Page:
Vibiana | Los Angeles Conservancy
Photo by Adrian Scott Fine/L.A. Conservancy

The cathedral became the subject of a fierce preservation battle in 1996 when the Roman Catholic Archdiocese of Los Angeles tried to level the building to make way for a new Cathedral complex. The Archdiocese cited irreparable damage from the 1994 Northridge Earthquake as the reason for the cathedral’s demolition. On Saturday, June 1, 1996, the diocese began demolition illegally.

After two successful lawsuits by the Conservancy to stop the demolition, developer Tom Gilmore purchased the property and rehabilitated it into a special events venue. The fight to save St. Vibiana’s was a defining moment in the Conservancy’s history, forcing us to stand up to L.A.’s power structure and fueling our commitment to become more proactive.

In 2019, Vibiana-Redbird won a Conservancy Preservation Award for their stewardship of this important historic resource

In 1995, the cathedral entered its 119th year of service to the community.  That same year, the Roman Catholic Archdiocese of Los Angeles, led by Cardinal Roger Mahony, announced plans to demolish the cathedral to make way for an all-new cathedral complex on the site. They cited irreparable damage from the 1994 Northridge Earthquake, despite repeated studies proving that the landmark could in fact be repaired and integrated into a new cathedral complex at a retrofit cost of 60 percent less than estimated by the Archdiocese. Despite ongoing efforts by the Conservancy, the Archdiocese never wavered from its intent to demolish the cathedral and build a new cathedral complex on the site.

At 7 a.m. on Saturday, June 1, 1996, the Archdiocese began to demolish the cathedral with neither a permit nor required environmental review. The Conservancy obtained an emergency court order by midday to halt demolition, but not before the lantern had been removed from the cathedral’s bell tower cupola, with a wrecking ball poised within feet of the landmark. This illegal demolition attempt prompted the first of two lawsuits by the Conservancy to prevent the cathedral’s destruction.

The next month, in an unprecedented move, the City Council voted 14-1 (with Joel Wachs courageously dissenting) to revoke the cathedral's designation as a Historic-Cultural Monument, eliminating the need for environmental review. The Archdiocese obtained a demolition permit within two hours of the de-listing. The Conservancy obtained yet another restraining order on grounds of inadequate review, analysis, and disclosure of the intended result of de-listing: demolition of the landmark. This prompted the second lawsuit against both the Archdiocese and the City of Los Angeles.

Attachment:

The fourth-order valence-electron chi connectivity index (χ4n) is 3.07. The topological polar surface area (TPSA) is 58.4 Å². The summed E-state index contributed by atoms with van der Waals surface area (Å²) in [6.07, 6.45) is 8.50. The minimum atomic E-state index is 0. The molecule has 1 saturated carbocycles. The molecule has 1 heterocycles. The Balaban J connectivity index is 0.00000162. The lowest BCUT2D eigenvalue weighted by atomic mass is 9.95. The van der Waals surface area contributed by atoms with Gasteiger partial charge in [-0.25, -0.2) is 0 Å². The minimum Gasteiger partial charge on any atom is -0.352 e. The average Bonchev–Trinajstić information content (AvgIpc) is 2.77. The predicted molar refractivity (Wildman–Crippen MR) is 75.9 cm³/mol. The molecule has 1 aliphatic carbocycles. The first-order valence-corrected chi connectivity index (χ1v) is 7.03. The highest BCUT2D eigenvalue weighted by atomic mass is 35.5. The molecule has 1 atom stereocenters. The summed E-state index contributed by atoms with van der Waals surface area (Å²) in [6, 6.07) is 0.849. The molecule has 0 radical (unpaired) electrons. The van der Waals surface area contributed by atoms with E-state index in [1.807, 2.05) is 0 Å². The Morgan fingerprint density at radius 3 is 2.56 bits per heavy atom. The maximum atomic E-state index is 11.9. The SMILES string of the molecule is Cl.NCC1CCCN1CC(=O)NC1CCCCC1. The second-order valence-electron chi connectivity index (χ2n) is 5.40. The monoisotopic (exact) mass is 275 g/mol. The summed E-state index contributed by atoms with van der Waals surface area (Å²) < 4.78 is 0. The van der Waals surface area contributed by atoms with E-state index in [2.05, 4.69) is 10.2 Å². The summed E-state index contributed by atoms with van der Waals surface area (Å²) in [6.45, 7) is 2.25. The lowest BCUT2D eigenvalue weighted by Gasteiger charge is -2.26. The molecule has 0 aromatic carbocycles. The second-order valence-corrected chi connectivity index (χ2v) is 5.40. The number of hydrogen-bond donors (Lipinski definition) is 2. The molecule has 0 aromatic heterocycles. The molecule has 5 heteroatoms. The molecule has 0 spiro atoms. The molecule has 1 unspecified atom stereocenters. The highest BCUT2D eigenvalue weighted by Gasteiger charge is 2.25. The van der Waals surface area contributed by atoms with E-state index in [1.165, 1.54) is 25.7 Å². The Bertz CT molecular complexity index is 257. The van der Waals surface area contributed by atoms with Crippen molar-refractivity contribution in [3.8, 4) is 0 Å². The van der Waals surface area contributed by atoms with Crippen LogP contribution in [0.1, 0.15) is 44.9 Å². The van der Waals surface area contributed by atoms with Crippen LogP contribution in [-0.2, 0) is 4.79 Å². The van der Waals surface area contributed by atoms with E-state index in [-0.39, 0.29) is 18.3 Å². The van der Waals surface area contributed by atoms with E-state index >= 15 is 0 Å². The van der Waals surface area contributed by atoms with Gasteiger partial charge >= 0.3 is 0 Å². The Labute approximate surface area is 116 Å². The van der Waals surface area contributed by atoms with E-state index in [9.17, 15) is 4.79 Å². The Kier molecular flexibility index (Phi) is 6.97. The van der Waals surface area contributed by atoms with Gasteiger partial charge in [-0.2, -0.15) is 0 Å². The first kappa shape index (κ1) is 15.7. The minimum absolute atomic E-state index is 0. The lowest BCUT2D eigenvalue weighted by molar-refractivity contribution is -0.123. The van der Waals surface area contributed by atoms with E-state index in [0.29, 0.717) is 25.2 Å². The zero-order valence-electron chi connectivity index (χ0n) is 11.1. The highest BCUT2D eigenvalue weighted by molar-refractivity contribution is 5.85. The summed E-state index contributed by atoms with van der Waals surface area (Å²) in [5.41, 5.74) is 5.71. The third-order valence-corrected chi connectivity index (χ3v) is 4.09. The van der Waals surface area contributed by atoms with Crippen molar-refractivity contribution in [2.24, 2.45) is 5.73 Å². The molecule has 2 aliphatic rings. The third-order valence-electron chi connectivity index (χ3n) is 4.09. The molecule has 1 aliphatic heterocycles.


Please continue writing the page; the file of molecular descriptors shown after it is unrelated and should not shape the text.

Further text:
August 29, 2007 marked a significant milestone for the building and the Conservancy. In a ceremony attended by preservationists, community members, and elected officials, the former cathedral’s lantern was replaced on its bell tower more than a decade after it had been removed as part of the building’s imminent demolition.

The Conservancy ultimately prevailed in both lawsuits, despite appeals from the Archdiocese and the City. Senator Tom Hayden played a key role in preventing an attempt by the Archdiocese to circumvent state environmental review laws through legislative action.

The crisis prompted a backlash that jeopardized the city's cultural heritage program by proposing the requirement of environmental review of a structure before its designation as a Historic-Cultural Monument (HCM). Mahony threatened to build the new cathedral outside of downtown or even leave Los Angeles altogether. The Conservancy was vilified by business and political leaders, the media, some in the Catholic community, and even longtime allies, who labeled the Conservancy as obstructionist, thwarting downtown's renewal, and even curtailing religious freedom.

The Archdiocese ultimately decommissioned and deconsecrated the cathedral, vacated the site, and built the new cathedral a few blocks away on Temple Street. The Conservancy pursued potential buyers for the property and in 1997 commissioned a study of options for its adaptive reuse. That same year, the National Trust for Historic Preservation included the cathedral on its annual list of the 11 Most Endangered Historic Places in the United States.

In 1999, the landmark was purchased by Tom Gilmore, a visionary in using downtown’s historic buildings as catalysts for revitalization (starting with the residential conversions at Main and Fourth Streets, known as the Old Bank District).

The Conservancy worked with Gilmore Associates to secure funding from multiple sources, including $4 million from the State of California, thanks to the leadership of Senator Gilbert Cedillo; a $1 million appropriation from Congress, thanks to Congresswoman Lucille Roybal-Allard; and more than $500,000 from the Federal Emergency Management Agency (FEMA). The nonprofit Vibiana Arts Project was created to administer the state funds and manage the site.

The building’s rehabilitation, estimated by the Archdiocese to cost $20 million, came under contract at $3.7 million. Project architects Levin and Associates, with structural engineers Nabih Youssef and Associates and general contractor PCL, adapted the structure for use as a performance and event venue, seismically reinforcing the structure while painstakingly restoring historic details. Now known simply as Vibiana, the building plays host to a wide range of events including fashion shows, fundraising events, live entertainment, and wedding receptions.

In August 2007, after lying in a parking lot for over a decade, the lantern of the former cathedral was reattached by crane to its bell tower -- capping off one of the Conservancy’s toughest preservation battles and, ultimately, greatest successes. This extraordinary moment symbolized the end of one of our most significant preservation efforts, as well as the beginning of a new life for one of L.A.’s most important structures.